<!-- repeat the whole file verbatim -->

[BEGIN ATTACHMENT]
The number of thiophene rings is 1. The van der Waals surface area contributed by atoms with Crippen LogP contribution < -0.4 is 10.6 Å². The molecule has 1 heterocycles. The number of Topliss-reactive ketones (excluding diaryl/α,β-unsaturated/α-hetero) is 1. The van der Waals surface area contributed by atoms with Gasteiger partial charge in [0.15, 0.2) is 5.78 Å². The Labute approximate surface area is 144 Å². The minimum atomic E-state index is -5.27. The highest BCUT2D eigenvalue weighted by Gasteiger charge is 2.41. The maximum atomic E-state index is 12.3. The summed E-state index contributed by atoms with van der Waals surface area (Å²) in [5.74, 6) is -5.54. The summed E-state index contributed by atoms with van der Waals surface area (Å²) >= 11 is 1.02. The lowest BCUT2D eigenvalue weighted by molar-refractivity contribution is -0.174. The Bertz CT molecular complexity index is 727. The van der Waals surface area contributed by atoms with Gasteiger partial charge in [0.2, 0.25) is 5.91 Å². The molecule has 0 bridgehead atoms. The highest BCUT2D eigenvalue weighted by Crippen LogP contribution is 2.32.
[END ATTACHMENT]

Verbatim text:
The number of thiophene rings is 1. The van der Waals surface area contributed by atoms with Crippen LogP contribution < -0.4 is 10.6 Å². The molecule has 1 heterocycles. The number of Topliss-reactive ketones (excluding diaryl/α,β-unsaturated/α-hetero) is 1. The van der Waals surface area contributed by atoms with Gasteiger partial charge in [0.15, 0.2) is 5.78 Å². The Labute approximate surface area is 144 Å². The minimum atomic E-state index is -5.27. The highest BCUT2D eigenvalue weighted by Gasteiger charge is 2.41. The maximum atomic E-state index is 12.3. The summed E-state index contributed by atoms with van der Waals surface area (Å²) in [5.74, 6) is -5.54. The summed E-state index contributed by atoms with van der Waals surface area (Å²) >= 11 is 1.02. The lowest BCUT2D eigenvalue weighted by molar-refractivity contribution is -0.174. The Bertz CT molecular complexity index is 727. The van der Waals surface area contributed by atoms with Gasteiger partial charge in [0.2, 0.25) is 5.91 Å². The molecule has 0 bridgehead atoms. The highest BCUT2D eigenvalue weighted by Crippen LogP contribution is 2.32.